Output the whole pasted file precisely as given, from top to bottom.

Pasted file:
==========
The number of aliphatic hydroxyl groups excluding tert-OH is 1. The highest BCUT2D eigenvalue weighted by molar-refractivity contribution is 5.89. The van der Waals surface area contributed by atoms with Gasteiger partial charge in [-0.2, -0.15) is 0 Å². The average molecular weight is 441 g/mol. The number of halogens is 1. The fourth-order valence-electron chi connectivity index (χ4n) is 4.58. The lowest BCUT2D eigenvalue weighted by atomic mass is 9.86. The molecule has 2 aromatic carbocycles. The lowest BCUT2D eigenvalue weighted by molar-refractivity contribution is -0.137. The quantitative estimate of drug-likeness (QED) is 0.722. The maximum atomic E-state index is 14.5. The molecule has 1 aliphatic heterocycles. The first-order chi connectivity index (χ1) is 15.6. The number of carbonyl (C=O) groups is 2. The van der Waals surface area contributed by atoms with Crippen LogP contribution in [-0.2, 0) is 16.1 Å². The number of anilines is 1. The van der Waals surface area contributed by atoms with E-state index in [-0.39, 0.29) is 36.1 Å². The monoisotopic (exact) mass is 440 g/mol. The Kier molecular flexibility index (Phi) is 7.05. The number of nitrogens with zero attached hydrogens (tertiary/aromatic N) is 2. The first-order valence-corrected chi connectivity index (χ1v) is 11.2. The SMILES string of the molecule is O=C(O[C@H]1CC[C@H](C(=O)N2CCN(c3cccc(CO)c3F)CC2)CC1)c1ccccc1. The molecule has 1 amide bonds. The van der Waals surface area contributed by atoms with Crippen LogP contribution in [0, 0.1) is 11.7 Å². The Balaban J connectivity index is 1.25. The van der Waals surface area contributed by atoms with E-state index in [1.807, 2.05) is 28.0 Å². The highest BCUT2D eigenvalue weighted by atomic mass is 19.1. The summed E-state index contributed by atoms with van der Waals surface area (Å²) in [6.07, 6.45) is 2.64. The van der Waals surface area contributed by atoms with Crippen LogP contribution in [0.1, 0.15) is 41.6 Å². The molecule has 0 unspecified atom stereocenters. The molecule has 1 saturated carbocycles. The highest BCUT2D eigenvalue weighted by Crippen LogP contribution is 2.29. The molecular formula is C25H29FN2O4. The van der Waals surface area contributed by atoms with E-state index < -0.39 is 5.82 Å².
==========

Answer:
The number of aliphatic hydroxyl groups excluding tert-OH is 1. The highest BCUT2D eigenvalue weighted by molar-refractivity contribution is 5.89. The van der Waals surface area contributed by atoms with Gasteiger partial charge in [-0.2, -0.15) is 0 Å². The average molecular weight is 441 g/mol. The number of halogens is 1. The fourth-order valence-electron chi connectivity index (χ4n) is 4.58. The lowest BCUT2D eigenvalue weighted by atomic mass is 9.86. The molecule has 2 aromatic carbocycles. The lowest BCUT2D eigenvalue weighted by molar-refractivity contribution is -0.137. The quantitative estimate of drug-likeness (QED) is 0.722. The maximum atomic E-state index is 14.5. The molecule has 1 aliphatic heterocycles. The first-order chi connectivity index (χ1) is 15.6. The number of carbonyl (C=O) groups is 2. The van der Waals surface area contributed by atoms with Crippen LogP contribution in [-0.2, 0) is 16.1 Å². The number of anilines is 1. The van der Waals surface area contributed by atoms with E-state index in [-0.39, 0.29) is 36.1 Å². The monoisotopic (exact) mass is 440 g/mol. The Kier molecular flexibility index (Phi) is 7.05. The number of nitrogens with zero attached hydrogens (tertiary/aromatic N) is 2. The first-order valence-corrected chi connectivity index (χ1v) is 11.2. The SMILES string of the molecule is O=C(O[C@H]1CC[C@H](C(=O)N2CCN(c3cccc(CO)c3F)CC2)CC1)c1ccccc1. The molecule has 1 amide bonds. The van der Waals surface area contributed by atoms with Crippen LogP contribution in [0, 0.1) is 11.7 Å². The Balaban J connectivity index is 1.25. The van der Waals surface area contributed by atoms with E-state index in [1.807, 2.05) is 28.0 Å². The highest BCUT2D eigenvalue weighted by atomic mass is 19.1. The summed E-state index contributed by atoms with van der Waals surface area (Å²) in [6.07, 6.45) is 2.64. The van der Waals surface area contributed by atoms with Crippen LogP contribution in [0.1, 0.15) is 41.6 Å². The molecule has 0 unspecified atom stereocenters. The molecule has 1 saturated carbocycles. The highest BCUT2D eigenvalue weighted by Crippen LogP contribution is 2.29. The molecular formula is C25H29FN2O4. The van der Waals surface area contributed by atoms with E-state index < -0.39 is 5.82 Å².